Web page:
Yet the hour of emancipation is advancing, in the march of time. It will come …
I am sensible of the partialities with which you have looked towards me as the person who should undertake this salutary but arduous work … This enterprise is for the young; for those who can follow it up, and bear it through to its consummation. It shall have all my prayers, & these are the only weapons of an old man …

I hope then, my dear sir, you will … [remain in Virginia and] become the missionary of this doctrine truly Christian … It is an encouraging observation that no good measure was ever proposed, which, if duly pursued, failed to prevail in the end … And you will be supported by the religious precept, “be not weary in well-doing.”
To Edward Coles, August 24, 1814

Patrick Lee’s Explanation
Old leaders may defer to young ones to see a matter through to completion.
The first post in this series was Coles’ letter to Jefferson. This is Jefferson’s reply. The final post will be Coles’ follow-up letter.
Jefferson replied promptly to Coles, who urged him to take the lead in the effort to abolish slavery. He honored Cole’s “head and heart,” and joined him in the reproach slavery was to its victims, their owners and the nation. Yet, he declined Cole’s invitation.
Jefferson traced Virginia’s attitude toward slaves.  Every legislative effort toward improving their condition had been ignored, rebuffed or denounced. Over time, the slaves’ “degraded condition” affected whites’ attitude toward them and their own ability to care for themselves. They became “pests in society by their idleness.” He strongly opposed “amalgamation,” sexual contact between the races and the mixed-race children it produced.
By 1814, there was still no popular sentiment for emancipation. Jefferson had suggested freedom and an education for those born after a certain date, and then relocation outside America. That would gradually bring slavery to an end. Until then, it was a slaveowner’s responsibility “to feed and clothe them well, protect them from all ill usage, require such reasonable labor only as is performed voluntarily by freemen.”
He disagreed with Coles’ decision to leave Virginia. He wanted the young man’s anti-slavery passion applied at home. He closed his letter affirming his “great friendship and respect.”

Clearly the visits with President Jefferson and Captain Clark
have set the standard for future conferences.”
Indiana Historical Society, Director of Education

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How long does it take to get from Paris to Norfolk, VA?

On the 26th. of Sep. [1789] I left Paris for Havre, where I was detained by contrary winds until the 8th. of Oct. On that day, and the 9th. I crossed over to Cowes, where I had engaged the Clermont, Capt. Colley, to touch for me. She did so, but here again we were detained by contrary winds until the 22d. when we embarked and landed at Norfolk on the 23d. of November.
Autobiography, 1821

Patrick Lee’s Explanation
All leaders are subject to Mother nature! (Some things can’t be hurried.)
Jefferson was America’s ambassador to France for five years. He came home in 1789, to return his two daughters to their native country and attend to business matters before returning to France. That return never happened (to be the subject of another post), but this is a firsthand account of international travel in the 18th century.

He left Paris on September 26, traveling northwest four days by carriage, about 140 miles, to the seaport of Havre on the north coast of France. At Havre, he waited 10 more days for favorable winds to sail west to England. That jaunt took 26 hours to cross 100 miles of the English Channel to Cowes on the Isle of Wright, off the south coast of England. “Boisterous navigation and mortal sickness,” Jefferson wrote of that portion of the trip home. (Jefferson and the Rights of Man, Malone, P. 236) There he waited 13 more days, again for favorable winds. Crossing the Atlantic took 32 days.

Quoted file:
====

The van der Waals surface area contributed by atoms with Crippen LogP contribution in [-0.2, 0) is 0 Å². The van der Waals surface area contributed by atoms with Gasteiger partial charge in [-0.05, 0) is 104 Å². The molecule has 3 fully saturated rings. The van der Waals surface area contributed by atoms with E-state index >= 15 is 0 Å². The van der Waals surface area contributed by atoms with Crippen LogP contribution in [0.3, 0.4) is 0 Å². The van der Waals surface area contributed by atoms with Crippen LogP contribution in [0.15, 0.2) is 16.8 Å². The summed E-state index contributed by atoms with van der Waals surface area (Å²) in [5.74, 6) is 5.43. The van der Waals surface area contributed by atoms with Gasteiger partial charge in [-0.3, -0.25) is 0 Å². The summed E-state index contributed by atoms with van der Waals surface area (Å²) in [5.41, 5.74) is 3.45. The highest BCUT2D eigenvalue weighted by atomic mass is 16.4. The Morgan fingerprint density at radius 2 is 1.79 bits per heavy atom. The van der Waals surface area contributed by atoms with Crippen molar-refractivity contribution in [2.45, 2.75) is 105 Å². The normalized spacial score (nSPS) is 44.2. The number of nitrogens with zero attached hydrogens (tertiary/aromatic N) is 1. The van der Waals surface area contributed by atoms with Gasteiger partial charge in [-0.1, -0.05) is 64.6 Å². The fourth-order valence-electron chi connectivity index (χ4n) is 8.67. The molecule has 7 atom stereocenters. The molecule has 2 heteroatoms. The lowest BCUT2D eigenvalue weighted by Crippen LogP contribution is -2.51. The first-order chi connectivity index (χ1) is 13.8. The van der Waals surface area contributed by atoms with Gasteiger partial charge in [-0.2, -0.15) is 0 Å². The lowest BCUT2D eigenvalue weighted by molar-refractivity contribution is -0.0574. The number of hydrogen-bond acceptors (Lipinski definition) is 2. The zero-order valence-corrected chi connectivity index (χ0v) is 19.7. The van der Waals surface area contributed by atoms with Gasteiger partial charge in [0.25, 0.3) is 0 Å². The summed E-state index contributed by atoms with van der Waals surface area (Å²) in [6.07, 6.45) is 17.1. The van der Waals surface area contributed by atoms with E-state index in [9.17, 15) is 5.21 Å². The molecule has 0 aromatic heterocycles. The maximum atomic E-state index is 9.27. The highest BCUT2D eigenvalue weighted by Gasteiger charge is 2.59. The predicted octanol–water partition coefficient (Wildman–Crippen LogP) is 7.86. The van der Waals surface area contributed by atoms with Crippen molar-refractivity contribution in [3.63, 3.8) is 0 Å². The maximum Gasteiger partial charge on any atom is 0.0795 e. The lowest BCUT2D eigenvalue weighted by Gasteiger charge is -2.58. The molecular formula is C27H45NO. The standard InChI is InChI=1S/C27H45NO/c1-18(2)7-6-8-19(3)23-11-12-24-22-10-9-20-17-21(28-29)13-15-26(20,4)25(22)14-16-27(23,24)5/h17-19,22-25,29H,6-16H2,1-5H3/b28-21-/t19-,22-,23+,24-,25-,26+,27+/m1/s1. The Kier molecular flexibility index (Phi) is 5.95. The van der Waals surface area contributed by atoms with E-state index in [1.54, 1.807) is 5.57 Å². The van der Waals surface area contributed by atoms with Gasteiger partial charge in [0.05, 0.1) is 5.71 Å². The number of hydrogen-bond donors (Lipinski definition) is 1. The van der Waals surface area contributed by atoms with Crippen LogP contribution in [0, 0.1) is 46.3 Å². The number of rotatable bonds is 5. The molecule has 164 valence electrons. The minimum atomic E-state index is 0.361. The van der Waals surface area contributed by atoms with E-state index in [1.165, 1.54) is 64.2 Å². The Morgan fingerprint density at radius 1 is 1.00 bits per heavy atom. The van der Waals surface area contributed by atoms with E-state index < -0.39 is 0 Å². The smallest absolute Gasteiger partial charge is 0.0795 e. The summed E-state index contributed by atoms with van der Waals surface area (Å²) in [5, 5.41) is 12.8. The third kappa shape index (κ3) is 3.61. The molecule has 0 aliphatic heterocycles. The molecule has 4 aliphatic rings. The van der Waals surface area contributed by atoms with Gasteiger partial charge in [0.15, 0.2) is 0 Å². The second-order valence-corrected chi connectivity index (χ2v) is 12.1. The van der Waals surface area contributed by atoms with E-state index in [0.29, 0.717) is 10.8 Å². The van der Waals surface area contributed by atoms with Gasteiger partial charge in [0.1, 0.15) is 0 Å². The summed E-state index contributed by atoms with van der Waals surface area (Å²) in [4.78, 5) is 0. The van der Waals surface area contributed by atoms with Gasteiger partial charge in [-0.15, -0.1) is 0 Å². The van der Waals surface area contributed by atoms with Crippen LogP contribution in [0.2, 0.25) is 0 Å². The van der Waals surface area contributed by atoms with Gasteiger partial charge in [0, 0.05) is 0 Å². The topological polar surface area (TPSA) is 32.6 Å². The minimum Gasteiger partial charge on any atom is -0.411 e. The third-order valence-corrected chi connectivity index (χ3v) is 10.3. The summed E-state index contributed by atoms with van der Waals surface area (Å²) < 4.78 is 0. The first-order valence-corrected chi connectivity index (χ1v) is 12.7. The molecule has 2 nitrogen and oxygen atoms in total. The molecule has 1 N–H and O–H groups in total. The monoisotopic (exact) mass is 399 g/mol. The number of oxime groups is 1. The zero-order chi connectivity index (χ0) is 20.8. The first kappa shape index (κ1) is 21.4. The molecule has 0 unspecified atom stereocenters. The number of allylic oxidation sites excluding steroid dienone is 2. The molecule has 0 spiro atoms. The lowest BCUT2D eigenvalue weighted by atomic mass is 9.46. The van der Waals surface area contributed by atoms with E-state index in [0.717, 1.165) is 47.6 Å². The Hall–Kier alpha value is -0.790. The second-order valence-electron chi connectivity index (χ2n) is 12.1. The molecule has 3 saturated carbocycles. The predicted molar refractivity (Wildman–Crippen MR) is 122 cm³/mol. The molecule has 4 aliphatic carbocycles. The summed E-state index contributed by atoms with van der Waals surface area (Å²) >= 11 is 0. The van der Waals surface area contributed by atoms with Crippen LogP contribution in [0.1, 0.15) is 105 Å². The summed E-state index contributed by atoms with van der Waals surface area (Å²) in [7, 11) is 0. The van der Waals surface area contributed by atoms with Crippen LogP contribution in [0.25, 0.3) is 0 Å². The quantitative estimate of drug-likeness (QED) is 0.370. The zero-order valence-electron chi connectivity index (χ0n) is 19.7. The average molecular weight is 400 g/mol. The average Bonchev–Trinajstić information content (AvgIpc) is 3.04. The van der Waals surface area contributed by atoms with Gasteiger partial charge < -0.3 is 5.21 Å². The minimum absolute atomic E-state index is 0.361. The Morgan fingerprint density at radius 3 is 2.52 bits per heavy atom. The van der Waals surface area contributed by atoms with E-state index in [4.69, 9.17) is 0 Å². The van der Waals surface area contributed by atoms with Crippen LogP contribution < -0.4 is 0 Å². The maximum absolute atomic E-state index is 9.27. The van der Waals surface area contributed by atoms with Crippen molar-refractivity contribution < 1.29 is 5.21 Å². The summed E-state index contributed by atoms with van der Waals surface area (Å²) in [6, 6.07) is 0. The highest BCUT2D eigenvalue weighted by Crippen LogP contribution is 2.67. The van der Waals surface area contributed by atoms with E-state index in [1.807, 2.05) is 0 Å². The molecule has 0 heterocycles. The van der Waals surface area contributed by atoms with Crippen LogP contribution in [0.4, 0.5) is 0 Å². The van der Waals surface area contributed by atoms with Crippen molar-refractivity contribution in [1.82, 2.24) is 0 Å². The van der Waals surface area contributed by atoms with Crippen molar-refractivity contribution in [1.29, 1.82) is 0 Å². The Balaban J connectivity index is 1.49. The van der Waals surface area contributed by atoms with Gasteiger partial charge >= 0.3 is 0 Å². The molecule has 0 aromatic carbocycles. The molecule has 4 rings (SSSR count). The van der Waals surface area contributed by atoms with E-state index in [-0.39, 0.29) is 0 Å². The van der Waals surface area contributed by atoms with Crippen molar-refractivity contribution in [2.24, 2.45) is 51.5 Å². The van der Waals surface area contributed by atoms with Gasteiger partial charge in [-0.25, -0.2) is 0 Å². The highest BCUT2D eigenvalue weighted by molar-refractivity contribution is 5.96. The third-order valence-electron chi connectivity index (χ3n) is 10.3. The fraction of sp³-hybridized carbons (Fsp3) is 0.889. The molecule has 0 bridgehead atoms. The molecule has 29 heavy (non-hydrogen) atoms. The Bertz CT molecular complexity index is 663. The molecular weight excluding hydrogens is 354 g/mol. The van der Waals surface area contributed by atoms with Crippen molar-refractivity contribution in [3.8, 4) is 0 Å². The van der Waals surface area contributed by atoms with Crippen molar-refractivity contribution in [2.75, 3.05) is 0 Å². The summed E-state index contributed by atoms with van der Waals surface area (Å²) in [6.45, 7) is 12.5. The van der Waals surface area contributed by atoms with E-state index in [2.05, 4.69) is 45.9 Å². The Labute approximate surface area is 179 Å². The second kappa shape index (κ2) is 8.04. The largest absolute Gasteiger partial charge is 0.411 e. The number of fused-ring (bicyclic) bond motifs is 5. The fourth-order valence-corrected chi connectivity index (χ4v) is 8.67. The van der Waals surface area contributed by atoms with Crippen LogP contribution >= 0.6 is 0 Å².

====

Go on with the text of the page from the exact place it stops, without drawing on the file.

I wondered what his phrase “to touch for me” meant. The 19th entry for the word “touch” in Webster’s 7th New Collegiate Dictionary is “to make a brief or incidental stop on shore during a trip by water.” Jefferson had arranged his journey in advance. Part of this careful man’s planning included having the Clermont make a brief stop at Cowes to pick him up.

It took 58 days total to get from Paris to Norfolk, VA. Orbitz doesn’t show a direct flight for this route, but it does have one from Paris to New York, about the same distance. That one takes 8 ½ hours. 

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I just want you to know …

Very early in the course of my researches into the laws of Virginia, I observed that many of them were already lost, and many more on the point of being lost, as existing only in single copies …
This leads us then to the only means of preserving those remains of our laws now under consideration, that is, a multiplication of printed copies. I think therefore that there should be printed at public expense, an edition of all the laws ever passed by our legislatures which can now be found; that a copy should be deposited in every public library in America, in the principal public offices within the State, and some perhaps in the most distinguished public libraries of Europe, and that the rest should be sold to individuals, towards reimbursing the expences of the edition …
To George Wythe, January 16, 1796

Patrick Lee’s Explanation
Wise leaders appreciate a government of laws, not of men.
George Wythe was Jefferson’ mentor and friend, directed his study to become a lawyer, and was a co-signer of the Declaration of Independence. During the Revolutionary War, Jefferson devoted himself to a revision of the laws of Virginia, many which existed only as a single copy. Other laws, he feared, were lost forever. To combat this, he proposed printing at public expense “all the laws every passed by our legislatures,” a work that might be contained in four volumes.
This was practical, not just some academic exercise. He wanted that work placed in every public library in the nation, in Virginia’s public offices, even in the best libraries of Europe. In other words, he wanted the laws to be distributed as widely as possible, accessible by all.
Ever conservative about public expenditures, some of the printing cost might be recaptured by selling copies, too.